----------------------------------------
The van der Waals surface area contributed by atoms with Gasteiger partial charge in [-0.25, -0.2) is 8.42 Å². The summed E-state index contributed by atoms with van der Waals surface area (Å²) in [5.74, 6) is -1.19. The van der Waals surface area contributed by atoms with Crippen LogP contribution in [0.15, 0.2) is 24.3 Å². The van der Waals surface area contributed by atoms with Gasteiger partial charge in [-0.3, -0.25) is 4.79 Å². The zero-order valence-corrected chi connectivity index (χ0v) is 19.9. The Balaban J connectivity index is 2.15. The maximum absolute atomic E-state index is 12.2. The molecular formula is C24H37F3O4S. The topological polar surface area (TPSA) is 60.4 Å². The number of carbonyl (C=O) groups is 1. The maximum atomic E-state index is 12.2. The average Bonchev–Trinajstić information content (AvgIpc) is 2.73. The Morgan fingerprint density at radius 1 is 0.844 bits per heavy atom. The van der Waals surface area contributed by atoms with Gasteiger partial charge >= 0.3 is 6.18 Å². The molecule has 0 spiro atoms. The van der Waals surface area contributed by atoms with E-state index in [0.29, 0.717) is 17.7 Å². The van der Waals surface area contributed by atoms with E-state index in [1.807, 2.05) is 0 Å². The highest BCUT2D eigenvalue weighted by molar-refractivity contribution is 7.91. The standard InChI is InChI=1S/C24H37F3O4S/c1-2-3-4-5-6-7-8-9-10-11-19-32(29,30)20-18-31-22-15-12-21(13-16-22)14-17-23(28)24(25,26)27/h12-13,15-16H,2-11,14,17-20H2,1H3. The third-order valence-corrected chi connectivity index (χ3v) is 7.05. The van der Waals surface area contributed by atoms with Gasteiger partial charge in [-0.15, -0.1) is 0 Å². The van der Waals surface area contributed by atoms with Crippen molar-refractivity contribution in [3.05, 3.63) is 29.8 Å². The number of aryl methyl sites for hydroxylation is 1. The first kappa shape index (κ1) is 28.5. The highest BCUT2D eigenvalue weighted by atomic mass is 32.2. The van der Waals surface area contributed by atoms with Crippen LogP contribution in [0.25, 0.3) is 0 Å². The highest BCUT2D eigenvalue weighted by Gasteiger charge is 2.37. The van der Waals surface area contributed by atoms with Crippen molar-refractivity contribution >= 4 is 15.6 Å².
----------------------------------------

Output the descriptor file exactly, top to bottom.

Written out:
The van der Waals surface area contributed by atoms with Gasteiger partial charge in [-0.25, -0.2) is 8.42 Å². The summed E-state index contributed by atoms with van der Waals surface area (Å²) in [5.74, 6) is -1.19. The van der Waals surface area contributed by atoms with Crippen LogP contribution in [0.15, 0.2) is 24.3 Å². The van der Waals surface area contributed by atoms with Gasteiger partial charge in [-0.3, -0.25) is 4.79 Å². The zero-order valence-corrected chi connectivity index (χ0v) is 19.9. The Balaban J connectivity index is 2.15. The maximum absolute atomic E-state index is 12.2. The molecular formula is C24H37F3O4S. The topological polar surface area (TPSA) is 60.4 Å². The number of carbonyl (C=O) groups is 1. The maximum atomic E-state index is 12.2. The average Bonchev–Trinajstić information content (AvgIpc) is 2.73. The Morgan fingerprint density at radius 1 is 0.844 bits per heavy atom. The van der Waals surface area contributed by atoms with Gasteiger partial charge >= 0.3 is 6.18 Å². The molecule has 0 spiro atoms. The van der Waals surface area contributed by atoms with E-state index in [0.29, 0.717) is 17.7 Å². The van der Waals surface area contributed by atoms with E-state index in [1.807, 2.05) is 0 Å². The highest BCUT2D eigenvalue weighted by molar-refractivity contribution is 7.91. The standard InChI is InChI=1S/C24H37F3O4S/c1-2-3-4-5-6-7-8-9-10-11-19-32(29,30)20-18-31-22-15-12-21(13-16-22)14-17-23(28)24(25,26)27/h12-13,15-16H,2-11,14,17-20H2,1H3. The third-order valence-corrected chi connectivity index (χ3v) is 7.05. The van der Waals surface area contributed by atoms with Gasteiger partial charge in [-0.15, -0.1) is 0 Å². The van der Waals surface area contributed by atoms with Crippen molar-refractivity contribution in [3.05, 3.63) is 29.8 Å². The number of aryl methyl sites for hydroxylation is 1. The first kappa shape index (κ1) is 28.5. The highest BCUT2D eigenvalue weighted by atomic mass is 32.2. The van der Waals surface area contributed by atoms with Crippen LogP contribution in [0.25, 0.3) is 0 Å². The highest BCUT2D eigenvalue weighted by Gasteiger charge is 2.37. The van der Waals surface area contributed by atoms with Crippen molar-refractivity contribution >= 4 is 15.6 Å².